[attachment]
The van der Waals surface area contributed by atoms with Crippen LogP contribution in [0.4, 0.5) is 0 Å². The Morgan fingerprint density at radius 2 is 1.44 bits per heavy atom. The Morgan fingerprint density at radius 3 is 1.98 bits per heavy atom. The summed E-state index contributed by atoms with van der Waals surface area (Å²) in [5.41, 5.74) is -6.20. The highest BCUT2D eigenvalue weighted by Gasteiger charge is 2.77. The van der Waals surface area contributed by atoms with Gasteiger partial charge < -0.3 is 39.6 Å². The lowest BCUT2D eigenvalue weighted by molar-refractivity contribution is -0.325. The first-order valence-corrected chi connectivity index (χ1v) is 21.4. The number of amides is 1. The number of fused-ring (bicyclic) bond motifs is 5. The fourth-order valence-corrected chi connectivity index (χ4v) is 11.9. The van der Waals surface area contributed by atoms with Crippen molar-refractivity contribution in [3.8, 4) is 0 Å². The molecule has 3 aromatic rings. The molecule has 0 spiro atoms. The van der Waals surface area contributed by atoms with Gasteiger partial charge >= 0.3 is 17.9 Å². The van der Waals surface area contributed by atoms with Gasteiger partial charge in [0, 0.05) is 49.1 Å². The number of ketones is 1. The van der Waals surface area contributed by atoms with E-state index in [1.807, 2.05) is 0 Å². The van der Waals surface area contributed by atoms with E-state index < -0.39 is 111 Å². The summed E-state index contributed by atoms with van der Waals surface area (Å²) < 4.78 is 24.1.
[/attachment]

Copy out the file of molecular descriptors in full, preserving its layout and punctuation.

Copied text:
The van der Waals surface area contributed by atoms with Crippen LogP contribution in [0.4, 0.5) is 0 Å². The Morgan fingerprint density at radius 2 is 1.44 bits per heavy atom. The Morgan fingerprint density at radius 3 is 1.98 bits per heavy atom. The summed E-state index contributed by atoms with van der Waals surface area (Å²) in [5.41, 5.74) is -6.20. The highest BCUT2D eigenvalue weighted by Gasteiger charge is 2.77. The van der Waals surface area contributed by atoms with Gasteiger partial charge < -0.3 is 39.6 Å². The lowest BCUT2D eigenvalue weighted by molar-refractivity contribution is -0.325. The first-order valence-corrected chi connectivity index (χ1v) is 21.4. The number of amides is 1. The number of fused-ring (bicyclic) bond motifs is 5. The fourth-order valence-corrected chi connectivity index (χ4v) is 11.9. The van der Waals surface area contributed by atoms with Crippen molar-refractivity contribution in [3.8, 4) is 0 Å². The molecule has 3 aromatic rings. The molecule has 0 spiro atoms. The van der Waals surface area contributed by atoms with Gasteiger partial charge >= 0.3 is 17.9 Å². The van der Waals surface area contributed by atoms with Gasteiger partial charge in [0, 0.05) is 49.1 Å². The number of ketones is 1. The van der Waals surface area contributed by atoms with E-state index in [1.807, 2.05) is 0 Å². The van der Waals surface area contributed by atoms with E-state index < -0.39 is 111 Å². The summed E-state index contributed by atoms with van der Waals surface area (Å²) < 4.78 is 24.1.